KBR had the Army over a barrel: if the Army refused to pay KBR’s inflated bills (more than $1B in unjustified costs), KBR threatened to shut off payments to its subcontractors, which in turn would stop feeding the army in Iraq.
Of course, the fact that KBR was then a subsidiary of Halliburton didn’t hurt its bargaining position either; the Halliburton board knew what it was doing when it gave Dick Cheney $80 million he wasn’t contractually entitled to as he moved from its executive suite to the White House. But even a less-well-connected company would have had an intolerably powerful bargaining position vis-à-vis the army: the company could basically hold the troops hostage.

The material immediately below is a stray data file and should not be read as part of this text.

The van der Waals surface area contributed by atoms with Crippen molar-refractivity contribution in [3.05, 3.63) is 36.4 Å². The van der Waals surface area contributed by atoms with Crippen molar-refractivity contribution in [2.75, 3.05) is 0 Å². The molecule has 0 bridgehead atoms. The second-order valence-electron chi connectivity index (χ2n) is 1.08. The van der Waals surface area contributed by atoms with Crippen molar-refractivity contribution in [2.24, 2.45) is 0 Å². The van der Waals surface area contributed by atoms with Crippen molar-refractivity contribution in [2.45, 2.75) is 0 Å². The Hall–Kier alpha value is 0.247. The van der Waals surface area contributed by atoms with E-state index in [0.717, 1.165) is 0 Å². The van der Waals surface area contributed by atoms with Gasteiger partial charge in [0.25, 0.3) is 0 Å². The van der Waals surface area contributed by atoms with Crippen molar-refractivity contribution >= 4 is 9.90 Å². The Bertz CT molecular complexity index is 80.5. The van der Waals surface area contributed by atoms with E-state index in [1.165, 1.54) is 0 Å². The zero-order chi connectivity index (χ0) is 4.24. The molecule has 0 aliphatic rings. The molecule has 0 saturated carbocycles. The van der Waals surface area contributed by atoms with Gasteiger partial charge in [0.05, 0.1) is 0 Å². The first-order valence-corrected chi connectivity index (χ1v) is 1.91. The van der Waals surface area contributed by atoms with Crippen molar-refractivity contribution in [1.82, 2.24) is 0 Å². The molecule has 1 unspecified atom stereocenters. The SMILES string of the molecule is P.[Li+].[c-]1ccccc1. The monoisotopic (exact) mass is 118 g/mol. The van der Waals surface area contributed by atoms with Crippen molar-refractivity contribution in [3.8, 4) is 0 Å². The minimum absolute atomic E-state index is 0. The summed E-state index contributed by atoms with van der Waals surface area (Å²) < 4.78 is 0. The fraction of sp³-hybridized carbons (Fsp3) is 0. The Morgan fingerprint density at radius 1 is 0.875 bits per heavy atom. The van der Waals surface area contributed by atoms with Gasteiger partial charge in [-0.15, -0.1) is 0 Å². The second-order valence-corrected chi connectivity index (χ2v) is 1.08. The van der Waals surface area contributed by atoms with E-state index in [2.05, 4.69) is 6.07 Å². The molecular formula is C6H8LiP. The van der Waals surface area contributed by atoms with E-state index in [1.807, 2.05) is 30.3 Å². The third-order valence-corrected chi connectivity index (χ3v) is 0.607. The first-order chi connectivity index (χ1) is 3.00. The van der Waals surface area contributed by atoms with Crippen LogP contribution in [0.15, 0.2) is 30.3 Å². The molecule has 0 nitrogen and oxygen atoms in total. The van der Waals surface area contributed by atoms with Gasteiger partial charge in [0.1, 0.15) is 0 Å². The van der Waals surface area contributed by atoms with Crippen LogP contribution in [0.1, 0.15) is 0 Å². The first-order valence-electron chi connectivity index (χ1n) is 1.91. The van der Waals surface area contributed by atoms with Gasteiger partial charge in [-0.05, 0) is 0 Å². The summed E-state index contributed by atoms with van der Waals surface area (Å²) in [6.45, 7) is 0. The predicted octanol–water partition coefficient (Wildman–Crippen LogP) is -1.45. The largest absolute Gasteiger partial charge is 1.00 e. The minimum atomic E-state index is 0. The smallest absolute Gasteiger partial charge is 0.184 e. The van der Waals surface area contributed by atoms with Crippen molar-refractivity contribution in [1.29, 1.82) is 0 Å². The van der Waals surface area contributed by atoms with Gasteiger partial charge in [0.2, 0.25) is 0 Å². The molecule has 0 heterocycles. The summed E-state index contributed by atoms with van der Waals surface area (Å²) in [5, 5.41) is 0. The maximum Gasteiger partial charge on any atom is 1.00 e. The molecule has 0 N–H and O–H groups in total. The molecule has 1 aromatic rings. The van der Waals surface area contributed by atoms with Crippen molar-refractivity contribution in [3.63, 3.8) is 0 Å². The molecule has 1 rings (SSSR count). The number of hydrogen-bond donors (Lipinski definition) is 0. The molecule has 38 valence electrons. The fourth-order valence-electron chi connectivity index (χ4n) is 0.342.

And KBR was able to squeeze more than money out of the Army: it also demanded and got high performance ratings, which helped it win a share of a contract for $150 billion just awarded for support functions in Iraq.
Hilzoy is right: time to de-privatize, or at least insist on always having a second source ready to take over, as any sane private company does when contracting out an essential function.
What a great issue for the Obama campaign!